President Clinton will propose a $12 billion boost in defense spending for the year 2000-the largest increase in defense spending in a decade.
"We want our armed forces to remain ready to deploy rapidly in any crisis, and that is what this effort will assure, by funding joint exercises, flight training, badly needed spare parts and recruiting for critical positions," Clinton said Saturday during his weekly radio address. "We want our forces to remain the best equipped in the world into the next century, and that is what this effort will assure, by paying for the next generation of ships, planes and weapons systems."
The nation's top military commanders have been pressuring Clinton and Congress to boost armed forces spending.
In an October letter to Senate Armed Forces Committee member Sen. John McCain, R-Ariz., Adm. Jay L. Johnson, the Navy's chief of staff, wrote: "While service to country has always made heavy demands on our people, we cannot continually ask that they do more with less or seem uncaring to the hardships they endure."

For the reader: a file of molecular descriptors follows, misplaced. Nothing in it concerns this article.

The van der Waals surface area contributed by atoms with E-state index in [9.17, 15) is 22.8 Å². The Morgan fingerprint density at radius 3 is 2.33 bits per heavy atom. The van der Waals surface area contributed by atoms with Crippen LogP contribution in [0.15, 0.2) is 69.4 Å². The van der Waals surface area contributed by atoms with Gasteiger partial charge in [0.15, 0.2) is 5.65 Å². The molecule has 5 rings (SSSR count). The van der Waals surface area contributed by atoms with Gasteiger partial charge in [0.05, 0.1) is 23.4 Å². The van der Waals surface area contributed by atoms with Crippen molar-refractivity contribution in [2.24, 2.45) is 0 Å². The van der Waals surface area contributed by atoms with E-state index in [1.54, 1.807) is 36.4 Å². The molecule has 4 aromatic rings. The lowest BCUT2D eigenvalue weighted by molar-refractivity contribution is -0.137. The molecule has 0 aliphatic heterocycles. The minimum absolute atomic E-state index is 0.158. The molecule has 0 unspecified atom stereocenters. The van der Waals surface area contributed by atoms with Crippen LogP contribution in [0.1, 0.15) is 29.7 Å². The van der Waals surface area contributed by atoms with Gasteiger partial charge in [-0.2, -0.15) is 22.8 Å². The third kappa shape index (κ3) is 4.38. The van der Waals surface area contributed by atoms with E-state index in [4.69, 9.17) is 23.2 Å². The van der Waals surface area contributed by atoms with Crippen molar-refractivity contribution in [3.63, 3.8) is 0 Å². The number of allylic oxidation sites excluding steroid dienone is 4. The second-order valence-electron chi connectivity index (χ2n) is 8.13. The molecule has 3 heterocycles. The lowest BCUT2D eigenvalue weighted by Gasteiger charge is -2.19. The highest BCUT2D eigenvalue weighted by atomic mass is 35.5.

Commanders told McCain the Pentagon needs an infusion of up to $27.5 billion a year to restore American forces to a full state of preparedness. Clinton's proposal will include a total increase of about $110 billion over the next six years.
If approved by Congress, the increase would fund a 4.4 percent across-the-board pay raise, the largest pay increase since 1984. It would also fund a round of new jet fighters, attack helicopters and warships. Pentagon officials said $2.5 billion would be used for pay and benefit increases, while $2 billion would be used for next year's deployment of nearly 7,000 troops in Bosnia.
The proposal would bring defense spending in the next fiscal year to $296 billion, up from this year's budget proposal of $265 billion.
"We must undertake this effort today so that our nation will remain strong and secure tomorrow. We must do it as well because we have the most sacred obligation to those who accept dangers and hardships on our behalf," Clinton said.
Sen. John Warner, R-Va., incoming chairman of the Armed Services Committee, said the proposal "falls way short" of the needs targeted by the Joint Chiefs of Staff. Warner told The Washington Post that Clinton was "very clever" to unveil his plan just before a planned hearing on military readiness before his committee on Tuesday.